Ludogorets are no exception to most attacking sides and they use the 4-2-3-1 formation. Their centre back partnership usually consists of slow footballers despite them bringing new faces and this could be described as one of their weaknesses. Most of the times, Ludogorets use aggressive fullbacks to put pressure on the opponent as they don’t hesitate to join the attack (the most active one is the left). In the midfield we can see on most of the occasions one deep and creative playmaker who has defensive duties as well as one pure defensive midfielder who connects the midfield and defence. The attack is a little bit complicated topic as Ludogorets have a variety of players who can change positions and operate in different areas of the pitch. If we can describe all of them in one word it would be creativity – most of them have flair and good dribbling skills which can trick the opponent. The attackers are fluid, and it wouldn’t be a surprise if the initial right winger plays up top for 60 minutes or so.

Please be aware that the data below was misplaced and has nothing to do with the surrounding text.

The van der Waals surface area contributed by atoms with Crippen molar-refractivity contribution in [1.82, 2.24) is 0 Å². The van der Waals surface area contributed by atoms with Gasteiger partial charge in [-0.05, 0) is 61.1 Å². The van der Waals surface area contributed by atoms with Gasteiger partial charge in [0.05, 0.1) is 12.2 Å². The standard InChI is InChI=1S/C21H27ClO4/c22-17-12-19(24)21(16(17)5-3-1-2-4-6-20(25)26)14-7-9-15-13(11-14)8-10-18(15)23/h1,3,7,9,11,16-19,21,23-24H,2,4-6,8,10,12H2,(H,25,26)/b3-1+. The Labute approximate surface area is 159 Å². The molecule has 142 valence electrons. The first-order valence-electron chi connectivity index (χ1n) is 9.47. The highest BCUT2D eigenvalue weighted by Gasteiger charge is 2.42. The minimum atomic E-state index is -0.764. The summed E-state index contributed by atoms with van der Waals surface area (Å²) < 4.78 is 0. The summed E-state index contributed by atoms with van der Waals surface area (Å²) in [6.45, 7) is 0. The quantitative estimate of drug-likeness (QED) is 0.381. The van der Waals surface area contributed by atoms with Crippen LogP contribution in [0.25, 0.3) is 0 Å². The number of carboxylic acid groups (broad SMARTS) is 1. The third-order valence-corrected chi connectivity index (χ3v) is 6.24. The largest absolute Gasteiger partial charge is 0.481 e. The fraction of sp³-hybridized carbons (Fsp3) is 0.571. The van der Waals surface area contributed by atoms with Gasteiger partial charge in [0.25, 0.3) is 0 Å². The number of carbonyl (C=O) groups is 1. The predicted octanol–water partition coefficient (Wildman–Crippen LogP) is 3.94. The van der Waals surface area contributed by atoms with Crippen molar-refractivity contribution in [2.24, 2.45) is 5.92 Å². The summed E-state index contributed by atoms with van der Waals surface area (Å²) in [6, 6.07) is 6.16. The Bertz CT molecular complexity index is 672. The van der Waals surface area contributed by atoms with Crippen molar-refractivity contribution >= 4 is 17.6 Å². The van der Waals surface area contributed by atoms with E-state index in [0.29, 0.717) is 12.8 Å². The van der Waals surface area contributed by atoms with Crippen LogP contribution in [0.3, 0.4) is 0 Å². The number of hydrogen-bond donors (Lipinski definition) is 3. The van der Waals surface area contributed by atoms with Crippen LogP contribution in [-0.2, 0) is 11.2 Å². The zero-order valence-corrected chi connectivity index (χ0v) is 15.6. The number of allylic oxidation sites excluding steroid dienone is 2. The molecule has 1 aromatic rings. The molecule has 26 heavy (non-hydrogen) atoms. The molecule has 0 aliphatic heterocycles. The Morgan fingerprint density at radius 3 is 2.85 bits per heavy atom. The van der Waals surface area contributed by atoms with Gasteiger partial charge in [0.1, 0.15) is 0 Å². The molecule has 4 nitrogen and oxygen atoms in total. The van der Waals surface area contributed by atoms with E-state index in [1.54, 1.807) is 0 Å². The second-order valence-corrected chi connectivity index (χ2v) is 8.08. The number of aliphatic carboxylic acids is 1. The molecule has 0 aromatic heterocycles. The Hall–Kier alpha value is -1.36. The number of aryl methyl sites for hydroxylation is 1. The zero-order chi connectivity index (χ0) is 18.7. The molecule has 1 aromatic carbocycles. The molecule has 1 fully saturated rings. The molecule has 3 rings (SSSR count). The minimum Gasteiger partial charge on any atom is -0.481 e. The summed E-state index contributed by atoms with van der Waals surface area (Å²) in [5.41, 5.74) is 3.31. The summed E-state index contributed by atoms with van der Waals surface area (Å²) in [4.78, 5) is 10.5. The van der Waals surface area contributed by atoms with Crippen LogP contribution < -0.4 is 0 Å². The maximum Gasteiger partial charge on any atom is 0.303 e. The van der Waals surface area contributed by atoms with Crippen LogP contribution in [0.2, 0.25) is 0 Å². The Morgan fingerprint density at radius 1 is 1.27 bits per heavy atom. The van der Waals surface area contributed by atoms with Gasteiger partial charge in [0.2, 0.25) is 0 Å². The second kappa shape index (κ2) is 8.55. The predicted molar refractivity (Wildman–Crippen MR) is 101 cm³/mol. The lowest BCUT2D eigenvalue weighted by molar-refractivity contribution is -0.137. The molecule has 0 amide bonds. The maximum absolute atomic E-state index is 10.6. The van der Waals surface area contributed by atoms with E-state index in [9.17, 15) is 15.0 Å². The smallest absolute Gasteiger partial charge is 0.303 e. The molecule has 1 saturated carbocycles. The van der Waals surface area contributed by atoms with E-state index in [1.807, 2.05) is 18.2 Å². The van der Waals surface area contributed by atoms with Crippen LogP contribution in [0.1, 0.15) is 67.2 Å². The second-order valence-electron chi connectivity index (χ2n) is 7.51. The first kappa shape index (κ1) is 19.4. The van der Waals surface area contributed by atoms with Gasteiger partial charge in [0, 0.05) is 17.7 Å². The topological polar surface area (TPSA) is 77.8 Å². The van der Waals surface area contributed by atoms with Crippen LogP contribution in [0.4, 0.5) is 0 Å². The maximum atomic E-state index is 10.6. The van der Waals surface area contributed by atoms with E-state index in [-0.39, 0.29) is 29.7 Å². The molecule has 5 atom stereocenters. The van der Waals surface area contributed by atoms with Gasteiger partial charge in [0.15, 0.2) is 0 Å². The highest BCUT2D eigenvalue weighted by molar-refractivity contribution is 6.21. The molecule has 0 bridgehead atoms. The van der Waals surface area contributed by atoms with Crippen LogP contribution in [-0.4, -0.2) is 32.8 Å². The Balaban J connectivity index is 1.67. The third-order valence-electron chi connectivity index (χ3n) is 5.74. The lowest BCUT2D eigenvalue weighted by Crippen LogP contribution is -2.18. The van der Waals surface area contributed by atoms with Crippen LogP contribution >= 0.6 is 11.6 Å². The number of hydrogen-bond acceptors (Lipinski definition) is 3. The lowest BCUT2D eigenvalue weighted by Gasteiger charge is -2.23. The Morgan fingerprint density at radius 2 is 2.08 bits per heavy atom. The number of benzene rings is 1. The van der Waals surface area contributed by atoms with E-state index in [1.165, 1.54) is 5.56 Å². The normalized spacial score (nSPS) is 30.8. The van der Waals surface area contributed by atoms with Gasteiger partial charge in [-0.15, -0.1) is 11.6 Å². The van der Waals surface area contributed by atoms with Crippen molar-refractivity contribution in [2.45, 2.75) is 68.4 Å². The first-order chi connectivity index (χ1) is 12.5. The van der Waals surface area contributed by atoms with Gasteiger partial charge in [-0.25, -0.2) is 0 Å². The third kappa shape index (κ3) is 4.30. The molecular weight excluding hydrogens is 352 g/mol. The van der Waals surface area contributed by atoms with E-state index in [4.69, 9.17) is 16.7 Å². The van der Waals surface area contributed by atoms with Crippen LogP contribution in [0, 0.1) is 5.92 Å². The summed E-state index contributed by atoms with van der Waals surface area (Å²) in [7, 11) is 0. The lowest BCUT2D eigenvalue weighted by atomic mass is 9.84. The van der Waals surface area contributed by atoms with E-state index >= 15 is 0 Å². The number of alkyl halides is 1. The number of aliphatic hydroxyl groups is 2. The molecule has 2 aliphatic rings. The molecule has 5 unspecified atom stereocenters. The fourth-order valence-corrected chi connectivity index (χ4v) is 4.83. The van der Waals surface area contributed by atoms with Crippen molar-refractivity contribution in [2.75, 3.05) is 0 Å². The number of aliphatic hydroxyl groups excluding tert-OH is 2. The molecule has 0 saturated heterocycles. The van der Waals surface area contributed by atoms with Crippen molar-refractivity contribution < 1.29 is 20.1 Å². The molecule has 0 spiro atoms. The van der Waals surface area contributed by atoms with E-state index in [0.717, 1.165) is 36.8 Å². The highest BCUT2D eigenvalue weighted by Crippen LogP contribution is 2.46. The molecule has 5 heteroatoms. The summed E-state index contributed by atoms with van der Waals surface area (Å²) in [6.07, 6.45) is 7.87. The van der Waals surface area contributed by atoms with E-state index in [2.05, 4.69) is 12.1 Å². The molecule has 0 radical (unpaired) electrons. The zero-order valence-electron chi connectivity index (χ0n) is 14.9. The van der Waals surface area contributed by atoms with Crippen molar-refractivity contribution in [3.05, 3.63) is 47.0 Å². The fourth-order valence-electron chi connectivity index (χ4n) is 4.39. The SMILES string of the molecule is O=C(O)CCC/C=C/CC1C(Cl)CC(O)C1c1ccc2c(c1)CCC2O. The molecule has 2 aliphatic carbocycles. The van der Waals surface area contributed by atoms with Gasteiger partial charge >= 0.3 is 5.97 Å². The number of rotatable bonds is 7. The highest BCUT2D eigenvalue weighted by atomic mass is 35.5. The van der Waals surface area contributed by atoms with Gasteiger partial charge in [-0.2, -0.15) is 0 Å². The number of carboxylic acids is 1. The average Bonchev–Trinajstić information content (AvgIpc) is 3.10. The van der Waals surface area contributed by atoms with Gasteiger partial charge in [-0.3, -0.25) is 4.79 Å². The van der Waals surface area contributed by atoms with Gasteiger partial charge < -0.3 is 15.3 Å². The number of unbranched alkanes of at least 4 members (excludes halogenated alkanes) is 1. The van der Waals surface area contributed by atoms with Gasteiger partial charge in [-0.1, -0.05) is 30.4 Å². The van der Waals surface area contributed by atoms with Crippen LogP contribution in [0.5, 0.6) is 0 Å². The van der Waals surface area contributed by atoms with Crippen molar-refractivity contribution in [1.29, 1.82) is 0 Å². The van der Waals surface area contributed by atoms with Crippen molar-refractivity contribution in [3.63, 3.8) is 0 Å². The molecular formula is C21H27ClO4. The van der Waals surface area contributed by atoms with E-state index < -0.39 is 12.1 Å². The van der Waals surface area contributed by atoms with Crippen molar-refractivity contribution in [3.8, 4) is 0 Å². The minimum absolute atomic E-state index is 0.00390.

One of the biggest weaknesses of Ludogorets is when they have to deal with opponents who are pressing them high up the pitch. The previous manager of the club, Pavel Vrba, tried to guess what’s the problem after a disastrous performance against the Danish side FC Midtjylland is:
‘In the first half, we were unable to control the midfield. Our opponent was pressing very well, and this is something which we aren’t used to as there isn’t a team in Bulgaria which applies the same pressure. We were losing the ball in key areas of the pitch. You can always play as much as your opponent allows you. We have never faced such pressure [by a team] in the domestic league.’